According to T Rabi Sankar, Deputy Governor of the Reserve Bank of India (RBI), central bank digital currencies (CBDCs) could ‘kill’ so-called private cryptocurrencies or virtual digital assets (VDAs).
RBI openly offensive against cryptos
The central bank openly condemned cryptos ahead of the government’s consultation document on these digital assets. The industry, on the other hand, holds a different viewpoint.
“We expect that CBDCs will be able to eliminate whatever little justification there may be for private cryptocurrencies,” Sankar stated at an IMF seminar.
The Reserve Bank of India has been vehemently opposing cryptocurrencies such as Bitcoin, claiming that such instruments have no underlying value and are fundamentally speculative in nature. The government is yet to clear its opinion on them.
Crypto industry disagrees
Unlike most skeptics, Anshul Dhir, Co-Founder and COO of EasyFi Network thinks that CBDCs and cryptos will complement rather than compete.
CBDCs, according to Vikram Subburaj, CEO of Giottus, will not eliminate other cryptocurrencies, as this appears to be on the RBI’s wish list. “They are blind to the numerous advances taking place in the field.”
“A sovereign-backed blockchain-based payment system is unlikely to threaten cryptocurrencies in general,” he added. Cryptos such as Bitcoin and Ethereum are public , not private.
The Ministry of Finance’s Department of Economic Affairs announced earlier this week that a consultation document on private cryptocurrencies would be released soon.
Sankar said the ‘unquestioned acceptance’ of stable coins, which are connected to controlled currencies, is ‘puzzling’ at a time when proponents of cryptocurrencies have been arguing for them.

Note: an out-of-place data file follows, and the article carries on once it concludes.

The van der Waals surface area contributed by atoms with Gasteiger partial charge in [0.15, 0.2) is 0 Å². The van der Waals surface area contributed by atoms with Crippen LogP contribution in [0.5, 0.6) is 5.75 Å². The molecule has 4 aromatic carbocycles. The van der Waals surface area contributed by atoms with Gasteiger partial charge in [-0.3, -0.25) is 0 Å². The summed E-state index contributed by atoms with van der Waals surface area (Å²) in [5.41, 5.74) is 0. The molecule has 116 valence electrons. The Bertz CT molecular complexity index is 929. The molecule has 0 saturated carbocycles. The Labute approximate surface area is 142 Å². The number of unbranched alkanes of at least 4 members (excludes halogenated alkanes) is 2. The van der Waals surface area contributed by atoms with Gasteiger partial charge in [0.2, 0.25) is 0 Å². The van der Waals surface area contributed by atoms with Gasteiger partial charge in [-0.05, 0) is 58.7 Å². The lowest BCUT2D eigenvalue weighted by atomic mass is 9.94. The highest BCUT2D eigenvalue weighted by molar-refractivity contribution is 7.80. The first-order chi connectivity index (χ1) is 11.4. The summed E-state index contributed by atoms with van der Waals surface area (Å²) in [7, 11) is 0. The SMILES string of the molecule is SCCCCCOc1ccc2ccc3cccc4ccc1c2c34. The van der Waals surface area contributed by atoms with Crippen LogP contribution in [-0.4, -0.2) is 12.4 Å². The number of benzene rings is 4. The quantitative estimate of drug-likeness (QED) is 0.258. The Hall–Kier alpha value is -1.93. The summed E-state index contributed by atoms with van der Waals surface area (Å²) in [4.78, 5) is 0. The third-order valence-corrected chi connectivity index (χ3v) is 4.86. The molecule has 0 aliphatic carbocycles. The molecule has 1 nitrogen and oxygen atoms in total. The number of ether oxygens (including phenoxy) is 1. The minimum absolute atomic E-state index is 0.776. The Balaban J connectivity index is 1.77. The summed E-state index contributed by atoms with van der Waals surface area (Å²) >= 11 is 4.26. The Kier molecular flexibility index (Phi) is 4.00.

He emphasized the need to understand the difference between money and currency and the fact that the system is mostly based on private money.
CBDCs, according to market participants, can be a good and genuine replacement for this type of cryptocurrency if done properly. Being tied to a certain fiat currency presents its own set of issues for stablecoins.
“In the crypto ecosystem, stablecoins help with capital inflows and transaction ease,” said Subburaj. “They are merely a small part of the blockchain’s utility.”
According to Dhir, central banks are always interested in working on a sovereign-issued digital currency that can work alongside other foreign reserve stablecoins and CBDCs.
Given the fast changes in technology, Sankar also urged the IMF to take the lead in framing the narratives around digital payment systems.
A few market participants believe the RBI is overly cautious regarding crypto assets. They claim that some of their concerns about cryptocurrency volatility and its threat to many small investors are legitimate.
“In any honest opinion about new technologies, we encourage both pro and con arguments, with crucial decisions being made after evaluating the benefits and drawbacks,” Giottus’ Subburaj stated. “We would urge the RBI to talk about the benefits of this technology as well as the drawbacks,” said the group.
Continuous interactions with stakeholders and industry leaders help reduce concerns, according to Dhir of Easyfi. “The Reserve Bank of India (RBI) must develop policies that encourage innovation and growth.”
The case of government regulators opposing cryptos is bolstered by some recent actions in the crypto market. UST, a supposedly stablecoin, lost its full value and billions of dollars of people’s money went up in smoke. The CBDCs’ effectiveness can only be known once we have their white paper in hand.